Both opinions differed in their result. The majority opinion held, in no uncertain terms, that the expulsions of eight United National Party members were valid. The minority opinion held that while the expulsions of the two Cabinet Ministers in issue were valid due to their behaviour in having ‘lied and deceived’ the Cabinet regarding which the opportunity of a hearing would not have made any difference, expulsions of the others were struck down due to failure to follow the rules of natural justice.
Further, the Court did reject earlier judicial reasoning that an MP is predominantly a ‘cog in the party wheel’ even though academic commentators have opined that the decision did not go far enough in protecting the ‘freedom of conscience’ of an MP.
The predominant principle in both opinions was that ‘the Constitution confers primacy to the political party as against the individual MP. The party carries the mandate of the electors and in turn gives a mandate to the MP’ (per MDH Fernando J).
The rash of defections in past decades
Thus, party discipline was key and an MP cannot do whatever he or she pleases, to the cost of electoral stability. Nonetheless, dicta in the majority opinion in the Dissanayake case that the party decision to expel a dissident member of parliament ‘would be competent only in the most exceptional circumstances permitted by law and in furtherance of the public good, the need for which should be beyond doubt’ has had unfortunate reverberations after 1993.
Post this decision, the path of the Court has generally proceeded in prescribing uniformly strict criteria of ‘natural justice safeguards for political parties. Caught in a rash of defections by their members, parties in turn bitterly opined that these standards were too (unrealistically) high to follow. In fact, party leaders who cheered when their saloon doors were swung open for opposition defectors to come in with impunity, had to rue their stand later when they were subjected to the same indignities.
Concurrently, the rise of public opinion against en masse ‘crossovers’ of parliamentarians for political expediency became uniformly vexed if not outright angry. Veritable circuses transpired when the electorate lost sight of which MP or which Minister belongs to which political party, when parliamentarians elected to the House on the opposition ticket, sit in the Cabinet. The contribution of this decadence to the degeneration of the country’s political culture (if that ever existed), has been severe.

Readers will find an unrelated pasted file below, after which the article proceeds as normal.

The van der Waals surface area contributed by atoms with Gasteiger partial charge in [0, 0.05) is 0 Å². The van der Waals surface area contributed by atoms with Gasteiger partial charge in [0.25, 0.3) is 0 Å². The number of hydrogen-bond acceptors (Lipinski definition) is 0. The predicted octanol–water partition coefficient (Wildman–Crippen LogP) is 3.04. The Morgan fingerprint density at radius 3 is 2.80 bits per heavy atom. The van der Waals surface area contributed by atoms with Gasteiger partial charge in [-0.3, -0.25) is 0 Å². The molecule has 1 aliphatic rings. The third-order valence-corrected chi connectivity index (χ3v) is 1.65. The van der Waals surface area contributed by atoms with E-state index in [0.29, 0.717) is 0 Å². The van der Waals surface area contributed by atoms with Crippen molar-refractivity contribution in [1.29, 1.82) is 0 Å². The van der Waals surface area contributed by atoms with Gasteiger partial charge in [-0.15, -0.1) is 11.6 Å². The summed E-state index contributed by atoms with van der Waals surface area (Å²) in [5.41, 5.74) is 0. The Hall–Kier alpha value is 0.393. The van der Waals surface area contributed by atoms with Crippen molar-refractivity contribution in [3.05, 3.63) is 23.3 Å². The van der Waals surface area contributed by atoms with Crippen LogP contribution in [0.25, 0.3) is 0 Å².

Returning to a true conception of the ‘public good’
The question that then arises is as to what is the conception of ‘public good’ that the Court must consider when deciding on an expulsion?
Certainly, the ‘public good’ that was in the mind of the late Justice Kulatunga when he indulged in this dicta in the Dissanayake case, would have been far from the practical realities that transpired in later decades when MPs rampaged from one side to another. Murky waters have flowed under the country’s political bridges since 1993 and the concept of the ‘public good’ has been mocked, reviled and made redundant.
It is perhaps time that we returned to a realistic contemplation of what the ‘public’ or ‘electoral’ good is, when examining the disciplinary processes of political parties. While it is a trite law that natural justice safeguards must be observed, the trick is in the balance that must be preserved.
As the Court in the Nazeer Ahamed case said, the facts show clearly that the political party ‘had tried its best to get an explanation’ from the MP concerned but he had not ‘cooperated.’ In that background, the expulsion was ruled as valid.
This thinking may perhaps pose sorely needed cautions to both party and MP alike when engaging in action that is contrary to the ‘public good.’